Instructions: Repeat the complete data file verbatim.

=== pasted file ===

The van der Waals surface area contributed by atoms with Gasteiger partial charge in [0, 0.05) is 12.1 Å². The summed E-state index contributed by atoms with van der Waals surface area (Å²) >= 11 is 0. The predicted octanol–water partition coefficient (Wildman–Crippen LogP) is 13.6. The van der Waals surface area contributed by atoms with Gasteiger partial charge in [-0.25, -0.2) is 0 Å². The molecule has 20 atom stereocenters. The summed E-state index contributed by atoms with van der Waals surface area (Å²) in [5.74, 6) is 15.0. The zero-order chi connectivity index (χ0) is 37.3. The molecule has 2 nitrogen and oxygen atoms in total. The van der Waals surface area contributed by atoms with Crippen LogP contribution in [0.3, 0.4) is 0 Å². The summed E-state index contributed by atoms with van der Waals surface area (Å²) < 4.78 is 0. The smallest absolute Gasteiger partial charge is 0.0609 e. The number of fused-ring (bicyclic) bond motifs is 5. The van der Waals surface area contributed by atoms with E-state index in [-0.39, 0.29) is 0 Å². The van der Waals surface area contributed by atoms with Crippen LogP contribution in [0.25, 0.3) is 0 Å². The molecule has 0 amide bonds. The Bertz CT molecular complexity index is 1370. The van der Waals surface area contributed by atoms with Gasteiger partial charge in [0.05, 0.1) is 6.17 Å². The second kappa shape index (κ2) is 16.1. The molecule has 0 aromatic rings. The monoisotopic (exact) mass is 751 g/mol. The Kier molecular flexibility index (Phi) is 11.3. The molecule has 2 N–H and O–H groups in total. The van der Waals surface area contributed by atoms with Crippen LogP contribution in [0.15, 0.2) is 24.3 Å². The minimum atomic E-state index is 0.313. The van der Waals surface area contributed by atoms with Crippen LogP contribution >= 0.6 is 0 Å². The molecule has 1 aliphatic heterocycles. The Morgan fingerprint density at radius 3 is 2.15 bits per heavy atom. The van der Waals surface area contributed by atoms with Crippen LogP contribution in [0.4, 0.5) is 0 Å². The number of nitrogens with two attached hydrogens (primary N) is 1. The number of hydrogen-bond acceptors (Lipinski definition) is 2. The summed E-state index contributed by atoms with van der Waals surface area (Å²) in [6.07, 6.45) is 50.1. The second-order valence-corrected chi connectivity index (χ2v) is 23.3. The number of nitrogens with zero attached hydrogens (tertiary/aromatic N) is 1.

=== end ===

The van der Waals surface area contributed by atoms with Gasteiger partial charge in [0, 0.05) is 12.1 Å². The summed E-state index contributed by atoms with van der Waals surface area (Å²) >= 11 is 0. The predicted octanol–water partition coefficient (Wildman–Crippen LogP) is 13.6. The van der Waals surface area contributed by atoms with Gasteiger partial charge in [-0.25, -0.2) is 0 Å². The molecule has 20 atom stereocenters. The summed E-state index contributed by atoms with van der Waals surface area (Å²) in [5.74, 6) is 15.0. The zero-order chi connectivity index (χ0) is 37.3. The molecule has 2 nitrogen and oxygen atoms in total. The van der Waals surface area contributed by atoms with Crippen LogP contribution in [0.3, 0.4) is 0 Å². The summed E-state index contributed by atoms with van der Waals surface area (Å²) < 4.78 is 0. The smallest absolute Gasteiger partial charge is 0.0609 e. The number of fused-ring (bicyclic) bond motifs is 5. The van der Waals surface area contributed by atoms with E-state index in [-0.39, 0.29) is 0 Å². The van der Waals surface area contributed by atoms with Crippen LogP contribution in [0.25, 0.3) is 0 Å². The molecule has 0 amide bonds. The Bertz CT molecular complexity index is 1370. The van der Waals surface area contributed by atoms with Gasteiger partial charge in [0.05, 0.1) is 6.17 Å². The second kappa shape index (κ2) is 16.1. The molecule has 0 aromatic rings. The monoisotopic (exact) mass is 751 g/mol. The Kier molecular flexibility index (Phi) is 11.3. The molecule has 2 N–H and O–H groups in total. The van der Waals surface area contributed by atoms with Crippen LogP contribution in [0.15, 0.2) is 24.3 Å². The minimum atomic E-state index is 0.313. The van der Waals surface area contributed by atoms with Crippen LogP contribution >= 0.6 is 0 Å². The molecule has 1 aliphatic heterocycles. The Morgan fingerprint density at radius 3 is 2.15 bits per heavy atom. The van der Waals surface area contributed by atoms with Crippen LogP contribution in [0.4, 0.5) is 0 Å². The number of nitrogens with two attached hydrogens (primary N) is 1. The number of hydrogen-bond acceptors (Lipinski definition) is 2. The summed E-state index contributed by atoms with van der Waals surface area (Å²) in [6.07, 6.45) is 50.1. The second-order valence-corrected chi connectivity index (χ2v) is 23.3. The number of nitrogens with zero attached hydrogens (tertiary/aromatic N) is 1.